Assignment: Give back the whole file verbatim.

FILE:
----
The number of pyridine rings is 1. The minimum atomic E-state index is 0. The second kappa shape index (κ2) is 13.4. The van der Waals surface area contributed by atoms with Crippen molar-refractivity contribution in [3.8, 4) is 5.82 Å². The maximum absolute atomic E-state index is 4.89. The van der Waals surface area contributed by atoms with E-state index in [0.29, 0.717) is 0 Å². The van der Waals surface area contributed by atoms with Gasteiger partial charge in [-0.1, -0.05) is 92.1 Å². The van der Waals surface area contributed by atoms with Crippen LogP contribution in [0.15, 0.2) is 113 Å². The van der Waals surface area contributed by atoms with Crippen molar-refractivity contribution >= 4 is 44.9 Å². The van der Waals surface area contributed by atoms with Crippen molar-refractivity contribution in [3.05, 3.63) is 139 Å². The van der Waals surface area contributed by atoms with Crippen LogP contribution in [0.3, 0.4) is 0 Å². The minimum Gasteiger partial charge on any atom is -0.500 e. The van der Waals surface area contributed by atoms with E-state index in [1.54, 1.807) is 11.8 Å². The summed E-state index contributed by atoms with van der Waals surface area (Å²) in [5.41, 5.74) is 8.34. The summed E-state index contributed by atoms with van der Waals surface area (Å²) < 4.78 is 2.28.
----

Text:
The number of pyridine rings is 1. The minimum atomic E-state index is 0. The second kappa shape index (κ2) is 13.4. The van der Waals surface area contributed by atoms with Crippen molar-refractivity contribution in [3.8, 4) is 5.82 Å². The maximum absolute atomic E-state index is 4.89. The van der Waals surface area contributed by atoms with E-state index in [0.29, 0.717) is 0 Å². The van der Waals surface area contributed by atoms with Gasteiger partial charge in [-0.1, -0.05) is 92.1 Å². The van der Waals surface area contributed by atoms with Crippen LogP contribution in [0.15, 0.2) is 113 Å². The van der Waals surface area contributed by atoms with Crippen molar-refractivity contribution >= 4 is 44.9 Å². The van der Waals surface area contributed by atoms with Crippen molar-refractivity contribution in [3.05, 3.63) is 139 Å². The van der Waals surface area contributed by atoms with Crippen LogP contribution in [0.3, 0.4) is 0 Å². The minimum Gasteiger partial charge on any atom is -0.500 e. The van der Waals surface area contributed by atoms with E-state index in [1.54, 1.807) is 11.8 Å². The summed E-state index contributed by atoms with van der Waals surface area (Å²) in [5.41, 5.74) is 8.34. The summed E-state index contributed by atoms with van der Waals surface area (Å²) < 4.78 is 2.28.